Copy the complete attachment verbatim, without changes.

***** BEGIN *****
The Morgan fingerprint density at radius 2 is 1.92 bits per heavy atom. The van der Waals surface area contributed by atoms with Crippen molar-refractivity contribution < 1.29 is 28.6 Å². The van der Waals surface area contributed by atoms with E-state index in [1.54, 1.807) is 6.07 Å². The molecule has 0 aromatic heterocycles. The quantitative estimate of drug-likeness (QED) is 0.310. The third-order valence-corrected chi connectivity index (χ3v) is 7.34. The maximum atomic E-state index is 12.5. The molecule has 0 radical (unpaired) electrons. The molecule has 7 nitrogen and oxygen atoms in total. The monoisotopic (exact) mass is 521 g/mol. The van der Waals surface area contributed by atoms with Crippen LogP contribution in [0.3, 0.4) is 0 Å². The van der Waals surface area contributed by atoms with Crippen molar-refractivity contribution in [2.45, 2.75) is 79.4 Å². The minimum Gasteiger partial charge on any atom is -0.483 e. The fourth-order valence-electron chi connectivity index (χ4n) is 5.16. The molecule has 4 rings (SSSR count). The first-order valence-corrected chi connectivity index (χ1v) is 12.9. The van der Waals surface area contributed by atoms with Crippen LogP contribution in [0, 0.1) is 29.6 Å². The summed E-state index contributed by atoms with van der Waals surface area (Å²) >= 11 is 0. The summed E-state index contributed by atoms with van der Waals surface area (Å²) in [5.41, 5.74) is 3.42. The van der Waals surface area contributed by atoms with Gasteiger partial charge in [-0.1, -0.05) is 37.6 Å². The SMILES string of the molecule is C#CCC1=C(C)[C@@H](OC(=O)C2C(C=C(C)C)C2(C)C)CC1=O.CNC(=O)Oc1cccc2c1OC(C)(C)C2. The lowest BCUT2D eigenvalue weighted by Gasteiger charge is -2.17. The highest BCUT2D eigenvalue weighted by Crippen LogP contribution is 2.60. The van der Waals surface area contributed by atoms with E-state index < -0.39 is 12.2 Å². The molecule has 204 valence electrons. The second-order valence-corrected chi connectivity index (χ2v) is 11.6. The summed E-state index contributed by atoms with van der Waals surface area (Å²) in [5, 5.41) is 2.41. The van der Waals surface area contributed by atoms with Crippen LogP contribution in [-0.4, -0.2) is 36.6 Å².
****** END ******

The Morgan fingerprint density at radius 2 is 1.92 bits per heavy atom. The van der Waals surface area contributed by atoms with Crippen molar-refractivity contribution < 1.29 is 28.6 Å². The van der Waals surface area contributed by atoms with E-state index in [1.54, 1.807) is 6.07 Å². The molecule has 0 aromatic heterocycles. The quantitative estimate of drug-likeness (QED) is 0.310. The third-order valence-corrected chi connectivity index (χ3v) is 7.34. The maximum atomic E-state index is 12.5. The molecule has 0 radical (unpaired) electrons. The molecule has 7 nitrogen and oxygen atoms in total. The monoisotopic (exact) mass is 521 g/mol. The van der Waals surface area contributed by atoms with Crippen LogP contribution in [0.3, 0.4) is 0 Å². The van der Waals surface area contributed by atoms with Crippen molar-refractivity contribution in [2.45, 2.75) is 79.4 Å². The minimum Gasteiger partial charge on any atom is -0.483 e. The fourth-order valence-electron chi connectivity index (χ4n) is 5.16. The molecule has 4 rings (SSSR count). The first-order valence-corrected chi connectivity index (χ1v) is 12.9. The van der Waals surface area contributed by atoms with Crippen LogP contribution in [0, 0.1) is 29.6 Å². The summed E-state index contributed by atoms with van der Waals surface area (Å²) >= 11 is 0. The summed E-state index contributed by atoms with van der Waals surface area (Å²) in [5.41, 5.74) is 3.42. The van der Waals surface area contributed by atoms with Gasteiger partial charge in [-0.1, -0.05) is 37.6 Å². The SMILES string of the molecule is C#CCC1=C(C)[C@@H](OC(=O)C2C(C=C(C)C)C2(C)C)CC1=O.CNC(=O)Oc1cccc2c1OC(C)(C)C2. The lowest BCUT2D eigenvalue weighted by Gasteiger charge is -2.17. The highest BCUT2D eigenvalue weighted by Crippen LogP contribution is 2.60. The van der Waals surface area contributed by atoms with E-state index < -0.39 is 12.2 Å². The molecule has 204 valence electrons. The second-order valence-corrected chi connectivity index (χ2v) is 11.6. The summed E-state index contributed by atoms with van der Waals surface area (Å²) in [5, 5.41) is 2.41. The van der Waals surface area contributed by atoms with Crippen LogP contribution in [-0.4, -0.2) is 36.6 Å².